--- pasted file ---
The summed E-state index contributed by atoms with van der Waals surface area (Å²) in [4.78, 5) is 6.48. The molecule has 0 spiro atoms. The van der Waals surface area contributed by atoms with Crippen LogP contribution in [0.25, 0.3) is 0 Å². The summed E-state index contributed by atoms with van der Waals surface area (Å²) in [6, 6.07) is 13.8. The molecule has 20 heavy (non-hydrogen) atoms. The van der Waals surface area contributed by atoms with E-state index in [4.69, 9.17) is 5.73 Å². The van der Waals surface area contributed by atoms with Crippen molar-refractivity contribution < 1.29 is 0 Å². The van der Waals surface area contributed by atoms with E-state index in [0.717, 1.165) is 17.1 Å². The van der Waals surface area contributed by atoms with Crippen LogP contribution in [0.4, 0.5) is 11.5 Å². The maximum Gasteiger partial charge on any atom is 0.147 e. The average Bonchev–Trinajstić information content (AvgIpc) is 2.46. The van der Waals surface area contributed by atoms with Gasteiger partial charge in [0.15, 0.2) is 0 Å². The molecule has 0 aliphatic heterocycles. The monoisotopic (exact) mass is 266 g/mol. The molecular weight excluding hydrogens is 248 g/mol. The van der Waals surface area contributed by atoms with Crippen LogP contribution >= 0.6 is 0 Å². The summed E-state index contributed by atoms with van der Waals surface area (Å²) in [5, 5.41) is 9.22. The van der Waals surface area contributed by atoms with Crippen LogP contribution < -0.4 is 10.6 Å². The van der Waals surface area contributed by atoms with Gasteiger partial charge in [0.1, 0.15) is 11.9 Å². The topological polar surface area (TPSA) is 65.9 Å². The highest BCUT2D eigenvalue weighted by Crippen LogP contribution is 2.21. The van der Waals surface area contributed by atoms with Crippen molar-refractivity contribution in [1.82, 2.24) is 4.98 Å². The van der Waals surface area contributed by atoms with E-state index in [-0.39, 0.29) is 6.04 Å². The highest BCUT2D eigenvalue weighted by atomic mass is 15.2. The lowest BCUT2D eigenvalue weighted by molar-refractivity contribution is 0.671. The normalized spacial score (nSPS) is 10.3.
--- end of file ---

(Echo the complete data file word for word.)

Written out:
The summed E-state index contributed by atoms with van der Waals surface area (Å²) in [4.78, 5) is 6.48. The molecule has 0 spiro atoms. The van der Waals surface area contributed by atoms with Crippen LogP contribution in [0.25, 0.3) is 0 Å². The summed E-state index contributed by atoms with van der Waals surface area (Å²) in [6, 6.07) is 13.8. The molecule has 20 heavy (non-hydrogen) atoms. The van der Waals surface area contributed by atoms with E-state index in [4.69, 9.17) is 5.73 Å². The van der Waals surface area contributed by atoms with Crippen molar-refractivity contribution < 1.29 is 0 Å². The van der Waals surface area contributed by atoms with E-state index in [0.717, 1.165) is 17.1 Å². The van der Waals surface area contributed by atoms with Crippen LogP contribution in [0.4, 0.5) is 11.5 Å². The maximum Gasteiger partial charge on any atom is 0.147 e. The average Bonchev–Trinajstić information content (AvgIpc) is 2.46. The van der Waals surface area contributed by atoms with Gasteiger partial charge in [0.15, 0.2) is 0 Å². The molecule has 0 aliphatic heterocycles. The monoisotopic (exact) mass is 266 g/mol. The molecular weight excluding hydrogens is 248 g/mol. The van der Waals surface area contributed by atoms with Crippen LogP contribution >= 0.6 is 0 Å². The summed E-state index contributed by atoms with van der Waals surface area (Å²) in [5, 5.41) is 9.22. The van der Waals surface area contributed by atoms with Crippen LogP contribution < -0.4 is 10.6 Å². The van der Waals surface area contributed by atoms with Gasteiger partial charge in [0.1, 0.15) is 11.9 Å². The topological polar surface area (TPSA) is 65.9 Å². The highest BCUT2D eigenvalue weighted by Crippen LogP contribution is 2.21. The van der Waals surface area contributed by atoms with Crippen molar-refractivity contribution in [1.82, 2.24) is 4.98 Å². The van der Waals surface area contributed by atoms with E-state index in [-0.39, 0.29) is 6.04 Å². The highest BCUT2D eigenvalue weighted by atomic mass is 15.2. The lowest BCUT2D eigenvalue weighted by molar-refractivity contribution is 0.671. The normalized spacial score (nSPS) is 10.3.